We suggest including ‘USDA’ in your search. And, when looking through the results, look for the suggestions that offer the USDA food code. Doing this will give you precise calorie and macronutrient info.

Here are a few examples:

  • Search ‘Banana USDA’ yields: “Banana, Raw USDA 09040”
  • Search ‘Blueberries USDA’ yields: “Blueberries, Raw USDA 09050”
  • Search ‘Grilled Chicken Breast USDA’ yields: “Grilled Chicken Breast, USDA – Sr28”


Packaged foods are required, by the FDA, to include nutrition labels. The nutrition data included on those labels are given to you for the food ‘as is’. In other words, the weight stated on the label of dry goods like pasta, rice, oats, grains etc. are for the UNCOOKED product.

Another suggestion we have would be to simply weigh out the dry portion, cook it, then re-weigh it once cooked. Then, create a custom “food” or “meal” in MyFitnessPal using the cooked weight. Then you can use this over and over.


Meat is most accurately weighed and logged in its RAW state. When you cook meat, water and a very small amount of fat are cooked away. This amount of reduction will change based on your method of cooking (baking, crock-pot, Instant-pot, grilling) and on how well the meat is cooked. A rare steak will retain more water than a well-done steak.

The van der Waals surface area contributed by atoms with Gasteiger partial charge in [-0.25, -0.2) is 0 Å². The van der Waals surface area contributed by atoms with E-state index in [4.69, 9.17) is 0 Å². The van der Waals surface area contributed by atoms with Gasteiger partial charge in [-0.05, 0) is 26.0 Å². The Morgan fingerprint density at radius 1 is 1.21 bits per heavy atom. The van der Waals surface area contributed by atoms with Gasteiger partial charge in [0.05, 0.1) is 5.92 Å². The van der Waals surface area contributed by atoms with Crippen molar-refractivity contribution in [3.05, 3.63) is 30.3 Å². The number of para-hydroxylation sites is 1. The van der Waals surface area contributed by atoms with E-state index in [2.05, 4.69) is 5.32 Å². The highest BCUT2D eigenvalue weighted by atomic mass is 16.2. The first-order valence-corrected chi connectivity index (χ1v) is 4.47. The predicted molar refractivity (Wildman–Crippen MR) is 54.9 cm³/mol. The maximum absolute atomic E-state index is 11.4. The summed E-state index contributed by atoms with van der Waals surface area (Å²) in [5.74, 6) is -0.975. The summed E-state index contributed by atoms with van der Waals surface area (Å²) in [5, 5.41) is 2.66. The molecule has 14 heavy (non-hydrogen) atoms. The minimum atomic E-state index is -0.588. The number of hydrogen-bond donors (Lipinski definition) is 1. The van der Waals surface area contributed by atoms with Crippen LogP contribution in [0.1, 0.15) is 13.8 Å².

Furthermore, when you purchase meat at the store and there is a label on it, that label is for the raw product. So, if you are using the nutritional information from the label provided, you must weigh it raw.

Just remember, the way you buy it is the way the calories and macros are provided on the label. There are a few exceptions; sometimes bacon will specify that the nutritional data on the label are for the cooked product, so of course you should weigh it cooked.


  • If you feel it is more convenient to weigh your meat after cooking (which we suggest you do for convenience), look it up in the USDA database the way you cooked it but remember that it will not be as accurate as raw because your method of cooking and how ‘well’ you cook it may vary from what was done to the cooked meat tested by the USDA lab. Example: ‘Grilled Chicken Breast USDA’ yields: “Grilled Chicken Breast, USDA – Sr28” and will give you the most accurate information for grilled chicken
  • Whether you choose to weigh raw or cooked, the most important thing is consistency. Try and do it the same way, every time, for best results and to limit the variability in your tracking. Don’t go back and forth for the same item. Choose one and stick with it.
  • And, similarly to the WET vs DRY goods, you could simply weigh out the RAW portion, cook it, then re-weigh it once cooked. Then, create a custom “food” or “meal” in MyFitnessPal using the COOKED weight. Then you can use this saved item over and over.

We hope this helps eliminate confusion while improving the accuracy of your tracking. In the end, it’s the difference between you seeing results, or not!